From Google Scholar & other sources: Selected Journal Articles, Newsletters, Dissertations, Theses, Commentary

From Google Scholar & other sources: Selected Journal Articles, Newsletters, Dissertations, Theses, Commentary

Psychological Science in the Public Interest
First Published April 3, 2018
Research Article
Increasing Vaccination: Putting Psychological Science Into Action
Noel T. Brewer, Gretchen B. Chapman, Alexander J. Rothman, …
Vaccination is one of the great achievements of the 20th century, yet persistent public-health problems include inadequate, delayed, and unstable vaccination uptake. Psychology offers three general propositions for understanding and intervening to increase uptake where vaccines are available and affordable. The first proposition is that thoughts and feelings can motivate getting vaccinated. Hundreds of studies have shown that risk beliefs and anticipated regret about infectious disease correlate reliably with getting vaccinated; low confidence in vaccine effectiveness and concern about safety correlate reliably with not getting vaccinated. We were surprised to find that few randomized trials have successfully changed what people think and feel about vaccines, and those few that succeeded were minimally effective in increasing uptake. The second proposition is that social processes can motivate getting vaccinated. Substantial research has shown that social norms are associated with vaccination, but few interventions examined whether normative messages increase vaccination uptake. Many experimental studies have relied on hypothetical scenarios to demonstrate that altruism and free riding (i.e., taking advantage of the protection provided by others) can affect intended behavior, but few randomized trials have tested strategies to change social processes to increase vaccination uptake. The third proposition is that interventions can facilitate vaccination directly by leveraging, but not trying to change, what people think and feel. These interventions are by far the most plentiful and effective in the literature. To increase vaccine uptake, these interventions build on existing favorable intentions by facilitating action (through reminders, prompts, and primes) and reducing barriers (through logistics and healthy defaults); these interventions also shape behavior (through incentives, sanctions, and requirements). Although identification of principles for changing thoughts and feelings to motivate vaccination is a work in progress, psychological principles can now inform the design of systems and policies to directly facilitate action.


International Journal of Current Microbiology and Applied Sciences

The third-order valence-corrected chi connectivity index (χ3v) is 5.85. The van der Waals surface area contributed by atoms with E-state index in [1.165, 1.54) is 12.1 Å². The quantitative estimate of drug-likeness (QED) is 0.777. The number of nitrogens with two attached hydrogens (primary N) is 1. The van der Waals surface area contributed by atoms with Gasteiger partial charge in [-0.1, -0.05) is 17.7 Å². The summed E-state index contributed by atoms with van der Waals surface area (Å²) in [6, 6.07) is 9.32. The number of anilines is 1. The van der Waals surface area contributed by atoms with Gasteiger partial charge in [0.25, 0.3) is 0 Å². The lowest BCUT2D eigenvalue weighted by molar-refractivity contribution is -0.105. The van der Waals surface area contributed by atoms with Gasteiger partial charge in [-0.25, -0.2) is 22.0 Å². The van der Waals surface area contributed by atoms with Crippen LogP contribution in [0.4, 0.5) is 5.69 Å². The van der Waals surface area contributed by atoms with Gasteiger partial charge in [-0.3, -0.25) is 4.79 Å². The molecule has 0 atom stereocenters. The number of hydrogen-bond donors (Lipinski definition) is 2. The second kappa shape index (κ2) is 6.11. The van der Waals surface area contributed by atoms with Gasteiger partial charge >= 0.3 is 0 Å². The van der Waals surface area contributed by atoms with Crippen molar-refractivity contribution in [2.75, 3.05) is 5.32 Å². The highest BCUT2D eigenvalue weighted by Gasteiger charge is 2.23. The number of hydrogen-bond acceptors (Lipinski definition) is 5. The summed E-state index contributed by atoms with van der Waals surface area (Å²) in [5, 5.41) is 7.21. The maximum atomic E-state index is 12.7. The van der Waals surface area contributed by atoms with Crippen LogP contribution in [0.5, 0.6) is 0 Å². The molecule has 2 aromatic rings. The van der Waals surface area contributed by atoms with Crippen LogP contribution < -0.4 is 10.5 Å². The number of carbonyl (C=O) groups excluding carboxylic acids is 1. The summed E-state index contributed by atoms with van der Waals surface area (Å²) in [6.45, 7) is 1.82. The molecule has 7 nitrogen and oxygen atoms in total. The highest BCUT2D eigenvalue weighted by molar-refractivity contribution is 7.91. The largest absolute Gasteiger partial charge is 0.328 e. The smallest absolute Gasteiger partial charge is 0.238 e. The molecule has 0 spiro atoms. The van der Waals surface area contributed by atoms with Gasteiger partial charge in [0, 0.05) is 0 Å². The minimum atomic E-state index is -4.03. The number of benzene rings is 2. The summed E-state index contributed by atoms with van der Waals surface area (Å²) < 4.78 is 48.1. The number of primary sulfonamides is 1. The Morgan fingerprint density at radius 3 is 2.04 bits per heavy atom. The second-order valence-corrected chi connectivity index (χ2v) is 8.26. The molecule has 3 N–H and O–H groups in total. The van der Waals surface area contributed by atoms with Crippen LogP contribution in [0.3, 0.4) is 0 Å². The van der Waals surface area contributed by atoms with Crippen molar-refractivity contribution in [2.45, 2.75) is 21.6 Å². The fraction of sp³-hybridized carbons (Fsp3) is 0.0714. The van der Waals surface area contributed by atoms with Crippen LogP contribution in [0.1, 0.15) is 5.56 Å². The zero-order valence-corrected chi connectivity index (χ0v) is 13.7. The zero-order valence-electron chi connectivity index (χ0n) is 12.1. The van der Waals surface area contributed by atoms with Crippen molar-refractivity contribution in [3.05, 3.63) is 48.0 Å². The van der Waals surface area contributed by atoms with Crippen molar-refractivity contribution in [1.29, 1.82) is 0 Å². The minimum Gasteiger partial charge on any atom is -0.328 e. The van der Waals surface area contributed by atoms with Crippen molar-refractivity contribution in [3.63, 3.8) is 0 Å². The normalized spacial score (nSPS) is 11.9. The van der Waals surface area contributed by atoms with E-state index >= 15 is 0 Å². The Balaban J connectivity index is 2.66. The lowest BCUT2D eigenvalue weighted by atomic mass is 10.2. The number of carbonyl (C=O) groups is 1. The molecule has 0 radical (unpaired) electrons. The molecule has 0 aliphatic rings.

Volume 7 Number 03 (2018)
Original Research Article
Knowledge and Awareness of Cervical Cancer, Human Papillomavirus (HPV), and HPV Vaccine among Screening Women: A Cross-Sectional Study from a Tertiary Care Hospital in South India
P Arumugam, S Habeebullah, SC Parija
Even though cervical cancer is quite a common cancer in India, there are limited studies on the knowledge and awareness about the disease. It is important to assess the knowledge among the screening populations have about cervical cancer and Human papillomavirus (HPV) and their attitudes toward HPV vaccination, as it will directly influence their decision-making for the acceptability of healthcare programs. Public education and awareness about HPV infection, HPV vaccination programs are pertinent for a successful cervical cancer screening program available in the country. Our present study was designed to assess the level of knowledge and awareness about cervical cancer, HPV, and the HPV vaccine among screening women in tertiary care hospital, Puducherry. Qualitative data were collected from screening population through in-depth interviews in the Gynecological Outpatient Department at JIPMER, a tertiary care hospital in India during July 2013 – Aug 2014. A total of 152 women were recruited and asked to participate in a questionnaire-based interview that collected qualitative data about their awareness and knowledge about: (1) cervical cancer, (2) Human papillomavirus and (3) HPV vaccine. The study was approved by the institutional ethics committee. Written informed consent was taken from the women who were enrolled in this study.

Health Promotion Practice
First Published March 29, 2018
HPV Knowledge and Vaccine Initiation Among Mexican-Born Farmworkers in North Carolina
KF Furgurson, JC Sandberg, FC Hsu, DC Mora…
The human papilloma virus (HPV) vaccine is an effective but underused cancer prevention tool. This study assessed knowledge of HPV and HPV vaccine initiation among Mexican-born farmworkers in North Carolina. Interviewer-administered questionnaires were conducted with 100 Latino farmworkers and 100 nonfarmworker Latino North Carolina residents in 2015 as part of an ongoing community-based participatory research project. Farmworkers had low levels of knowledge about HPV and the HPV vaccine. They had a similar amount of HPV and HPV vaccine knowledge compared to nonfarmworkers. Farmworkers and nonfarmworkers learned about the HPV vaccine from different sources. Adolescent children of farmworkers and nonfarmworkers had low HPV vaccine initiation. However, for children living in the United States with farmworker parents, vaccine initiation was high. To prevent HPV-related cancers and improve health equity, interventions are needed in order to increase HPV education and vaccine initiation among children of Mexican-born farmworkers and nonfarmworkers. Public health programs should look for partners outside the traditional health care setting to reach underserved populations. Other key strategies include promoting catch-up vaccines, improving patient–provider communication, and providing case management services.